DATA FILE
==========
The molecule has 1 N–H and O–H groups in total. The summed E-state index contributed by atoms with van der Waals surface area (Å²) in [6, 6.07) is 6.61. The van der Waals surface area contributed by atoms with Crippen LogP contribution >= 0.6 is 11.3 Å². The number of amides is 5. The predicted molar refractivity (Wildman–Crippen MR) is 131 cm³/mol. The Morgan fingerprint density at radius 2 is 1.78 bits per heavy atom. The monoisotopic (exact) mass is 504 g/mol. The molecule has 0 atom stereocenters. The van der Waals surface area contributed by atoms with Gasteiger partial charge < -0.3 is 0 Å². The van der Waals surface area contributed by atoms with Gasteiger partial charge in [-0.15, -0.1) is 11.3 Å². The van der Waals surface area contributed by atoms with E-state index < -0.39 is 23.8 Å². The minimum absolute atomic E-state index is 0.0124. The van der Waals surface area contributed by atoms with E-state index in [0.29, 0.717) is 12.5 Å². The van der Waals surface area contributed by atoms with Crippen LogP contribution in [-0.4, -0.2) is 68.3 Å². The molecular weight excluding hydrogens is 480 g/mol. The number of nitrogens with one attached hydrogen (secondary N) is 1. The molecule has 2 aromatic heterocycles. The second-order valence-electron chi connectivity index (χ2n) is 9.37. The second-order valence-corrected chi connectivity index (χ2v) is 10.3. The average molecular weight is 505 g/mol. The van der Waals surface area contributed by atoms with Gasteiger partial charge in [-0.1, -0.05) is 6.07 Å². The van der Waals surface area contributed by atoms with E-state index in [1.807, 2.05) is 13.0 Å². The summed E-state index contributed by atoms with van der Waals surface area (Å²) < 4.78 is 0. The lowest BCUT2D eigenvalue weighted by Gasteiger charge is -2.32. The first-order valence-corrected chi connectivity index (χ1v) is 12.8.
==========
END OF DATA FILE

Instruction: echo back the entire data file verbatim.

The molecule has 1 N–H and O–H groups in total. The summed E-state index contributed by atoms with van der Waals surface area (Å²) in [6, 6.07) is 6.61. The van der Waals surface area contributed by atoms with Crippen LogP contribution >= 0.6 is 11.3 Å². The number of amides is 5. The predicted molar refractivity (Wildman–Crippen MR) is 131 cm³/mol. The Morgan fingerprint density at radius 2 is 1.78 bits per heavy atom. The monoisotopic (exact) mass is 504 g/mol. The molecule has 0 atom stereocenters. The van der Waals surface area contributed by atoms with Gasteiger partial charge < -0.3 is 0 Å². The van der Waals surface area contributed by atoms with Gasteiger partial charge in [-0.15, -0.1) is 11.3 Å². The van der Waals surface area contributed by atoms with E-state index < -0.39 is 23.8 Å². The minimum absolute atomic E-state index is 0.0124. The van der Waals surface area contributed by atoms with E-state index in [0.29, 0.717) is 12.5 Å². The van der Waals surface area contributed by atoms with Crippen LogP contribution in [-0.4, -0.2) is 68.3 Å². The molecular weight excluding hydrogens is 480 g/mol. The number of nitrogens with one attached hydrogen (secondary N) is 1. The molecule has 2 aromatic heterocycles. The second-order valence-electron chi connectivity index (χ2n) is 9.37. The second-order valence-corrected chi connectivity index (χ2v) is 10.3. The average molecular weight is 505 g/mol. The van der Waals surface area contributed by atoms with Gasteiger partial charge in [-0.1, -0.05) is 6.07 Å². The van der Waals surface area contributed by atoms with E-state index in [1.807, 2.05) is 13.0 Å². The summed E-state index contributed by atoms with van der Waals surface area (Å²) < 4.78 is 0. The lowest BCUT2D eigenvalue weighted by Gasteiger charge is -2.32. The first-order valence-corrected chi connectivity index (χ1v) is 12.8.